Recent observations of the globally endangered Egyptian Vulture (Neophron percnopterus) in Morocco become so rare that some authors considered the species on the verge of local extinction as a breeding species. In this context, the observation of 4 birds in spring 2013 and a successful breeding pair near the Tazekka National Park were received with excitement among the Moroccan ornithological community and beyond.
So in June 2014, we set up a self-financed expedition to the Middle Atlas Mountains to search the Egyptian Vultures in the region. During the six-day survey we found new occupied breeding territories and a communal roosting site, the first of its kind in Northwest Africa, that hosted 40 vultures of different ages. The results are summarised in this paper (PDF):
Amezian, M. & El Khamlichi, R. 2016. Significant population of Egyptian Vulture Neophron percnopterus found in Morocco. Ostrich 87: 73-76.
Read also this blog-post: “The plight of the Egyptian Vulture and hopes for the future”, published in the blog of the British Ornithologists’ Union (BOU).
Traduction en français du blog ci-dessus: “Les vautours au Maghreb: problèmes, manque d’études…et espoirs”.
Decline of the species plus lack of studies:
While it’s true that the species has undergone a decline since decades and most likely disappeared from many Moroccan regions, it should be also noted that there were no studies about this vulture species since decades. So how do we know that the species is very rare without a field work? Is the species really very rare, or there is only no recent data? The short answer is BOTH (=the species has declined but may still occur in some regions but they go unreported, we partially answered this in our paper). Worse still, there are not many amateur birders/wildlife photographers in Morocco that can report the birds and thus generate much needed data about the presence of the species in the breeding areas. Take the example of Algeria, the species has not been studied since late 1980s, and even then it was studied only at the Greater Kabylie (Moali & Gaci 1992), but we know that the species still occur in many regions and this is mainly thanks to observations by amateurs birders. Recently however, there is some interest in studying the species and other raptors by the Algerian National Association of Ornithology among others. Recently we had a conversation with our Algerian colleague Amina Fellous, during the workshop about the “Transboundary conservation of threatened raptors ”, and she agreed that amateur birders do contribute a lot of data about distribution and even new records of raptors in Algeria. We should learn from this experience here in Morocco and start encouraging and involving people in gathering data which sure can only have a positive impact about our knowledge and ultimately there conservation (I know it sound simplistic, but we have a North African proverbe which says: “Drop by drop the river flows“).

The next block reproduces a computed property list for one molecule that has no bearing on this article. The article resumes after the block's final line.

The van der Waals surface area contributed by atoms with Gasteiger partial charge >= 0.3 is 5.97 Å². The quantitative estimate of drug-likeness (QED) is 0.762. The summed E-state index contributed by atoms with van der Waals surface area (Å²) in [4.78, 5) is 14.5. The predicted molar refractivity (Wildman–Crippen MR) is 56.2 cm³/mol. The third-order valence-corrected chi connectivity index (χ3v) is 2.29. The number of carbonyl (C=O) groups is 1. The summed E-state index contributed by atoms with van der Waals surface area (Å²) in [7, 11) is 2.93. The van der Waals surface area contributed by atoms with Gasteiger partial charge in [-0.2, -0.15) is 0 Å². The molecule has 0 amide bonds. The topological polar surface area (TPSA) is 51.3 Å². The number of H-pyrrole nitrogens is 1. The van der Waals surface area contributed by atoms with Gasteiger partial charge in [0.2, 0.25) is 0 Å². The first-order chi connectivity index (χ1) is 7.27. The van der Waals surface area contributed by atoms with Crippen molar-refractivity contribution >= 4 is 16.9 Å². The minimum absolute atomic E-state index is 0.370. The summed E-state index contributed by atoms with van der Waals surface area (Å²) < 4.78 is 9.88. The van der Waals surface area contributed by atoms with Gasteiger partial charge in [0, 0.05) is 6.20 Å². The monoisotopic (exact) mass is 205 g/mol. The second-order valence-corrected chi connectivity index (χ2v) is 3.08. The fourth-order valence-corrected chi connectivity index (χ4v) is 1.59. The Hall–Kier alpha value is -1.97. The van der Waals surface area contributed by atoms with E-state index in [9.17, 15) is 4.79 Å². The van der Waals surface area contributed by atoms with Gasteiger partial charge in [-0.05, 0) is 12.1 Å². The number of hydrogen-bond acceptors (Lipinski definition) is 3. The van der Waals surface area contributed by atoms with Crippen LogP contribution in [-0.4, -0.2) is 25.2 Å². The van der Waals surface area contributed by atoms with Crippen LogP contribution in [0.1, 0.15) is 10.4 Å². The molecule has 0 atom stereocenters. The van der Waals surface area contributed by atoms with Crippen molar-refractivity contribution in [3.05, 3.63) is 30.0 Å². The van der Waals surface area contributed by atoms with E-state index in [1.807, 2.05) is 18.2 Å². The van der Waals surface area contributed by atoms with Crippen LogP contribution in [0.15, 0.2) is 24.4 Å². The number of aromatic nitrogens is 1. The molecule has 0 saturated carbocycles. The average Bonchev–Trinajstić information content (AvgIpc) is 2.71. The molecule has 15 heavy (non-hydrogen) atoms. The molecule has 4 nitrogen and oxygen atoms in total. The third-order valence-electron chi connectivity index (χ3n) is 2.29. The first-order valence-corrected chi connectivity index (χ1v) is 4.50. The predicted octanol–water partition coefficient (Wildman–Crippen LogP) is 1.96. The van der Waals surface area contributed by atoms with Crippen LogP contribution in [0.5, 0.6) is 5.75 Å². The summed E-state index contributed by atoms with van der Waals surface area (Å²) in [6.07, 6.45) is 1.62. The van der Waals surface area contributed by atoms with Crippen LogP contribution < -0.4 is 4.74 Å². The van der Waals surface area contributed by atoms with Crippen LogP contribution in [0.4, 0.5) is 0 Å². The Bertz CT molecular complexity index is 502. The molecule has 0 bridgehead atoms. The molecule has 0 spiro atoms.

Moali, A. & Gaci, B. 1992. Les rapaces diurnes nicheurs en Kabylie (Algérie). Alauda 60: 164–169.
All photos were taken in June 2014 by Rachid, except two (where he is the subject!).